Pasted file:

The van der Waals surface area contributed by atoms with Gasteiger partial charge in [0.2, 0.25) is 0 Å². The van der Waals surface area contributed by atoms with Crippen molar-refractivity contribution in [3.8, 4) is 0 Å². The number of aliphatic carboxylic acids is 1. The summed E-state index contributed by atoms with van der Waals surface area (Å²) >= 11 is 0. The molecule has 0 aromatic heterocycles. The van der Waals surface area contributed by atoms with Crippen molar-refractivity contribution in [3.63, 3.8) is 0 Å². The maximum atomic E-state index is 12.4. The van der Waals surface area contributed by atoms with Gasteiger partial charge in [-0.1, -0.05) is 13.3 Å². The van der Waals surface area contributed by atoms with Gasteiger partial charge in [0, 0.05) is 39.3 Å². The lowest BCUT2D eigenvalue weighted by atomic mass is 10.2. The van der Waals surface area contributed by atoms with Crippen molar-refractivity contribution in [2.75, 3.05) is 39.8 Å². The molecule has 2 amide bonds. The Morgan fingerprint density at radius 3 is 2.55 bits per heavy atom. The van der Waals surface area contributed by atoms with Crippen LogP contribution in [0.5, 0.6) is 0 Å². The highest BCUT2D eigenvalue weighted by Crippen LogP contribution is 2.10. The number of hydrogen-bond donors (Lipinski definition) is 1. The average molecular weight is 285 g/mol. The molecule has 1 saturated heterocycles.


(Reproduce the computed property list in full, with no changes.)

The van der Waals surface area contributed by atoms with Gasteiger partial charge in [0.2, 0.25) is 0 Å². The van der Waals surface area contributed by atoms with Crippen molar-refractivity contribution in [3.8, 4) is 0 Å². The number of aliphatic carboxylic acids is 1. The summed E-state index contributed by atoms with van der Waals surface area (Å²) >= 11 is 0. The molecule has 0 aromatic heterocycles. The van der Waals surface area contributed by atoms with Crippen molar-refractivity contribution in [3.63, 3.8) is 0 Å². The maximum atomic E-state index is 12.4. The van der Waals surface area contributed by atoms with Gasteiger partial charge in [-0.1, -0.05) is 13.3 Å². The van der Waals surface area contributed by atoms with Gasteiger partial charge in [0, 0.05) is 39.3 Å². The lowest BCUT2D eigenvalue weighted by atomic mass is 10.2. The van der Waals surface area contributed by atoms with Crippen molar-refractivity contribution in [2.75, 3.05) is 39.8 Å². The molecule has 2 amide bonds. The Morgan fingerprint density at radius 3 is 2.55 bits per heavy atom. The van der Waals surface area contributed by atoms with Crippen LogP contribution in [0.5, 0.6) is 0 Å². The highest BCUT2D eigenvalue weighted by Crippen LogP contribution is 2.10. The number of hydrogen-bond donors (Lipinski definition) is 1. The average molecular weight is 285 g/mol. The molecule has 1 saturated heterocycles.